Aristotle had based his differentiation of man’s language (logos) from the language of animals (phonē) biologically, for he thought that man’s language was produced mainly by movement of the tongue and the sounds of animals by the impact of air on the walls of the trachea. He did not think that human language could have been derived from sounds, noises or the expression of emotions seen in animals and children. “A sound is not yet a word it only becomes a word when it is used by man as a sign.” “The articulated signs (of human language) are not like the expression of emotions of children or animals. Animal noises cannot be combined to form syllables, nor can they be reduced to syllables like human speech” [12]. He rejected an onomatopoeic origin of language and established the primacy of its symbolic function. Because he recognized that the meaning of spoken language was based on agreement, it has been claimed that he thought language to be of cultural origin. I terms of the old antithesis of physis versus nomos, Aristotle saw both principles operative in language. Physis meant to him the law of nature without the virtue of justice which it had contained for Plato, and Nomos was replaced by thesis and had come to mean man made. Language, as such, he considered physis, and the meaning of words he attributed to thesis [13].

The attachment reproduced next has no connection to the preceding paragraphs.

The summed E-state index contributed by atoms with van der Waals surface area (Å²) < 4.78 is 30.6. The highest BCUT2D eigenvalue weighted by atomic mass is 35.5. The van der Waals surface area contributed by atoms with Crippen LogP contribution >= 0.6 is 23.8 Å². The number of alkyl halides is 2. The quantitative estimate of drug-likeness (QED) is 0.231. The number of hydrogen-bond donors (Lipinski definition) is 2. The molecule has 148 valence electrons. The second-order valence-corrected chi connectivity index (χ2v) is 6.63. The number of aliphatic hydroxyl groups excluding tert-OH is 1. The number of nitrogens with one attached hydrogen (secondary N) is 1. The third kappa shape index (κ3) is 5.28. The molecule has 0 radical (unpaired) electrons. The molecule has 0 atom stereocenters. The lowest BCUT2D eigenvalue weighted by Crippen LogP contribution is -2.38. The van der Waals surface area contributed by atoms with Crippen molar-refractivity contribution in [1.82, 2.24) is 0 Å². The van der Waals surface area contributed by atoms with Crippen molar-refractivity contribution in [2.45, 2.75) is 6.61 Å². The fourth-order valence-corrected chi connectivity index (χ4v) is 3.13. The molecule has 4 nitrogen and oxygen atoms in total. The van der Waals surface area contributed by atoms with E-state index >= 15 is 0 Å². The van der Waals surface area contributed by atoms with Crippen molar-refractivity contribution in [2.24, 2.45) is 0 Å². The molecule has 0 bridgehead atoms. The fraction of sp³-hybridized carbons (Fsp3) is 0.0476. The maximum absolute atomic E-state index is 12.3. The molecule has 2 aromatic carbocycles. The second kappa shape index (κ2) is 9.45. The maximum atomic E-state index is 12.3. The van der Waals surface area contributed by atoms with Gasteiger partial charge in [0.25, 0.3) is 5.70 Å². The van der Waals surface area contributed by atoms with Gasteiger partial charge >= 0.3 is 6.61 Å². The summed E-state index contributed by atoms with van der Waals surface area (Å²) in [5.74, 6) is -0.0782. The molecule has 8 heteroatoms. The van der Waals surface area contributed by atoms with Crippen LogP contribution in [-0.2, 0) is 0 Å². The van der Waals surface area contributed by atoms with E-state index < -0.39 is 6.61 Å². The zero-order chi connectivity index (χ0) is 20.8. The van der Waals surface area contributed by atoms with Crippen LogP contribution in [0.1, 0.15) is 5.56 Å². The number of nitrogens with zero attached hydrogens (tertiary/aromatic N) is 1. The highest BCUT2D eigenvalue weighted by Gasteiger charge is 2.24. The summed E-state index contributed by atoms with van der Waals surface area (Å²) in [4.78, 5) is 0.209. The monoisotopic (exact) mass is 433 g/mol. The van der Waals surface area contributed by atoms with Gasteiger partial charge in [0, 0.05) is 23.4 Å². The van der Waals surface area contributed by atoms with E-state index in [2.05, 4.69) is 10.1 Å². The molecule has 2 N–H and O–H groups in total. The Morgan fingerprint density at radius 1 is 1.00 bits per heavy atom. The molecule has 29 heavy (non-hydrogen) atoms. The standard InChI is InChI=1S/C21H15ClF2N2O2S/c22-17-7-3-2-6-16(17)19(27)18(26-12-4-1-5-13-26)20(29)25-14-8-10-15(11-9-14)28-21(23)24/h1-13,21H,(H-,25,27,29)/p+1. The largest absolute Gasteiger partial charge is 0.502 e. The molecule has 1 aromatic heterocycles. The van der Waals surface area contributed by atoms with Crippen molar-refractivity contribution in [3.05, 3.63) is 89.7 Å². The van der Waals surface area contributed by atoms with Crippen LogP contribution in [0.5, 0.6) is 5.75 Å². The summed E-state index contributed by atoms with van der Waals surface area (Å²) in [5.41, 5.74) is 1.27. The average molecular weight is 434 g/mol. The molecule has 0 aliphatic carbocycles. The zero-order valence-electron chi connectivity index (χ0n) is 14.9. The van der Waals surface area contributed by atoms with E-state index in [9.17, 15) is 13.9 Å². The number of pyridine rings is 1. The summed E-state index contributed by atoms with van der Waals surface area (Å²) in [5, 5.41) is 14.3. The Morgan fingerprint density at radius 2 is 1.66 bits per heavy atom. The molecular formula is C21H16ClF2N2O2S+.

The question of the origin of language had not been raised in Greek philosophy until Epicurus (341-271 B.C.) asked:”What makes language possible? How does man form words so that he is understood?”[14]. He concluded that neither God nor reason, but Nature was the source of language. To him, language was a biological function like vision and hearing. A different opinion was held by Zeno (333-262 B.C.) the founder of the Stoa, to whom language was an expression of man’s mind and derived from his reason. He believed that names had been given without conscious reflection or purpose [15].
Although Epicurus had been the first to contemplate the origin of language, Chysippos (died about 200 B.C.) a stoic, was the first to consider language in terms broader than names. Before him the ambiguity of some names had been noted but no satisfactory explanation had been found. Chrysippos proclaimed that all names were ambiguous and lost their ambiguity by being placed in context. Thereby he drew attention to the importance of the grouping of words but his belief that language did not follow logic kept his inquiry from proceeding any further [16].